Since the late 1930s, the Citizens Council had virtually run the city: It put its own slate of city council candidates up for election--without ever admitting they were its candidates, of course. And those candidates were almost the only candidates who ever got elected, because no one who had money ever had the temerity to put his money up against the Citizens Council's money.
The way you ran for office was by sucking up to the Citizens Council to get on its slate. Otherwise, forget it. So isn't all of that a thing of the past now?
"No," my Breakfast Group guy said quietly. "It's the opposite. I think quite to the surprise of the people who want to control things, 14-1 has been the best thing that has ever happened to them. They have literally never had it so good."
But why, in the wake of 14-1, would it be easier, not harder, for this group to run the city council? Shouldn't 14-1 have made the council more independent?
"I could have told you this when they were doing 14-1," my guy who spoke to the Citizens Council said. "The districts are too small. Especially in the poor districts, there's no base. These guys can go in with a relatively small amount of money and be the only show in town."
My Breakfast Group guy agreed. "There's no one else out there writing checks against them. The unions, except for city employees unions, aren't players. They used to be, years ago, but they haven't been for a long time.
"People in the more southern Dallas districts tend not to have true political organizations to raise money for them. So a very few people can go in, especially to the vulnerable districts where there's very low voter turnout anyway, and really make their dollars count."
Oh, but would they really do that? Spend money to get the elected representatives of the poor to work for rich guys downtown instead of for the poor?
The picture on paper is at once more stark and a little more complex than the portrait of half a dozen horsemen riding roughshod over the masses. The campaign finance reports of our current city council members reveal that a relatively tiny number of people and companies overwhelmingly dominate the money end of city council races in Dallas, but it's more than just Decherd, Hicks, Hunt, Luce, and Perot. Add to them the businesses that have a financial stake in the Trinity River project; the law firm of Blair Goggan, which holds a much-coveted monopoly contract to collect delinquent taxes for the city; the apartment owners association; downtown developers seeking tax subsidies; and the city employees unions, and you have a picture of almost total control of the city council through campaign contributions.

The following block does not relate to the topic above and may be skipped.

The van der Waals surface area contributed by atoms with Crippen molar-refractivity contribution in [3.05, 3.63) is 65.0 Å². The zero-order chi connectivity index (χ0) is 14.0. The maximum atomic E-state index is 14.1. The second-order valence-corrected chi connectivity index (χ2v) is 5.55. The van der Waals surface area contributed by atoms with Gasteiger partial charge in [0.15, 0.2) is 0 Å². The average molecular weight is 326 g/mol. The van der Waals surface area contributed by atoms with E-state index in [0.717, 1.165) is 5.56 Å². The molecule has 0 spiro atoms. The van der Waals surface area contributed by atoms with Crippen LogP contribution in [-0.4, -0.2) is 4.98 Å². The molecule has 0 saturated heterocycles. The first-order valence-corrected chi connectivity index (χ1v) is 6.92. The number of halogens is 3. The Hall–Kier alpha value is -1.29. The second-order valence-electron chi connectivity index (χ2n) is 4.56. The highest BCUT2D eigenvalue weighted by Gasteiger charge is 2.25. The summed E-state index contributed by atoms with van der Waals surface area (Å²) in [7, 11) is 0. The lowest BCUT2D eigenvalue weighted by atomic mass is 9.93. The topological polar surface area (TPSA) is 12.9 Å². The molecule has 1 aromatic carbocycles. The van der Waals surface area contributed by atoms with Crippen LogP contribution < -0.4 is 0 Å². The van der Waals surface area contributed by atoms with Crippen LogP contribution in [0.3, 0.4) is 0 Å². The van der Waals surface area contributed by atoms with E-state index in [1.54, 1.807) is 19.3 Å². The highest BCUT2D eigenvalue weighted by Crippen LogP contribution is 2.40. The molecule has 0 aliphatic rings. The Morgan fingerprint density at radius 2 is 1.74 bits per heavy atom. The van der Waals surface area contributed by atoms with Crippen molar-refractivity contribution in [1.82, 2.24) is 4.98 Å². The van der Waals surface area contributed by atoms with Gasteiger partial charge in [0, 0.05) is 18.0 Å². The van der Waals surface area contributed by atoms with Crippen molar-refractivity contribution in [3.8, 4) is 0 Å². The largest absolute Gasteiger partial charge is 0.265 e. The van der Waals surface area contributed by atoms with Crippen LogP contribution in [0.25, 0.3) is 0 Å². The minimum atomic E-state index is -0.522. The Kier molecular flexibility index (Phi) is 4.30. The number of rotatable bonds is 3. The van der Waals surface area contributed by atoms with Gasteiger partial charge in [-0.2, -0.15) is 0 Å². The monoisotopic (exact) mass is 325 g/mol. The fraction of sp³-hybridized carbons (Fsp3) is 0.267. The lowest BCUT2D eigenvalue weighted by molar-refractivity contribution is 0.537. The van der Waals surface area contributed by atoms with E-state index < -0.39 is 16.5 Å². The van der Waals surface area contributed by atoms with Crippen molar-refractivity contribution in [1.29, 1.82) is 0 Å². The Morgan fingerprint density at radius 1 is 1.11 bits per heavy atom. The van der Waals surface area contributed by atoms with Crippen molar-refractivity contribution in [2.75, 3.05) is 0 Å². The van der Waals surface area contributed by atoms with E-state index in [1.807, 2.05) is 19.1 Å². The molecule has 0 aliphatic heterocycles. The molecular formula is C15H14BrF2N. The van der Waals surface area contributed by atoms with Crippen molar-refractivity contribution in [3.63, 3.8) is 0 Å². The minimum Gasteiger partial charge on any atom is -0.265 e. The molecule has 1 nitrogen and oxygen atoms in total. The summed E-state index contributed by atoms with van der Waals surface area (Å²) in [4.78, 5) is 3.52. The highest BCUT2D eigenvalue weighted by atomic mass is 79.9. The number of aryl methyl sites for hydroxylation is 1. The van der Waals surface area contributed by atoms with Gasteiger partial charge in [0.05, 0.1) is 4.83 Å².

Barbara Mallory Caraway, for example, represents District 6, which includes some of the city's poorest neighborhoods in West Dallas. She depends on this constellation of interests for well over half the money she raises to run for office. In a campaign finance report covering three weeks' time in 1997, Caraway showed contributions totaling $10,400 from David Biegler (DCC), Erle Nye (DCC), Henry S. Miller (DCC), and Louis Beecherl Jr. (DCC), CEO of Beecherl Companies (an investor closely associated with the Stemmons interests, Beecherl has been a principal business lobbyist for the river project); from the Greater Dallas Association of Realtors; from Texas Instruments; from Blair Goggan; from George Shafer (DCC) of Industrial Properties Corp, also associated with the Stemmons levee gang, the original proponents of the river deal; from the Dallas Breakfast Group (we're sure she meant the PAC); and from Pete Schenkel, of course, of Schepps Dairy.
Schenkel, who is more from the Dallas Crime Commission element of the power structure than the Citizens Council, has achieved some notoriety in recent years as the patron saint of Dallas City Councilman Al Lipscomb. As a federal probe of Lipscomb's personal and public finances drags on, many people wait with extremely bated breath to see whether Schenkel's name will surface in any formal way in that unhappy matter.
Charlotte Mayes, who represents District 7 (a swath from South Dallas up to far East Dallas), is a little imprecise about filling out her reports, so some of the time periods covered are uncertain. An intriguing parallel emerges, however, between her situation and Caraway's: In what seems to be the same general period of time, when Caraway raised $10,400 from the downtown interests, Mayes raised $10,350. Almost as if someone had agreed on a number to get to.
It may also be worth mentioning that Mayes and Caraway got to the council by unseating predecessors who were distinctly unappetizing to the Citizens Council crowd--public-housing activist Mattie Nash, who could be tough, but especially grassroots activist Diane Ragsdale, who probably really just did not like very many white people. If there was a method here--if the money was spent to get minority politics under control--then it was a very effective method, indeed.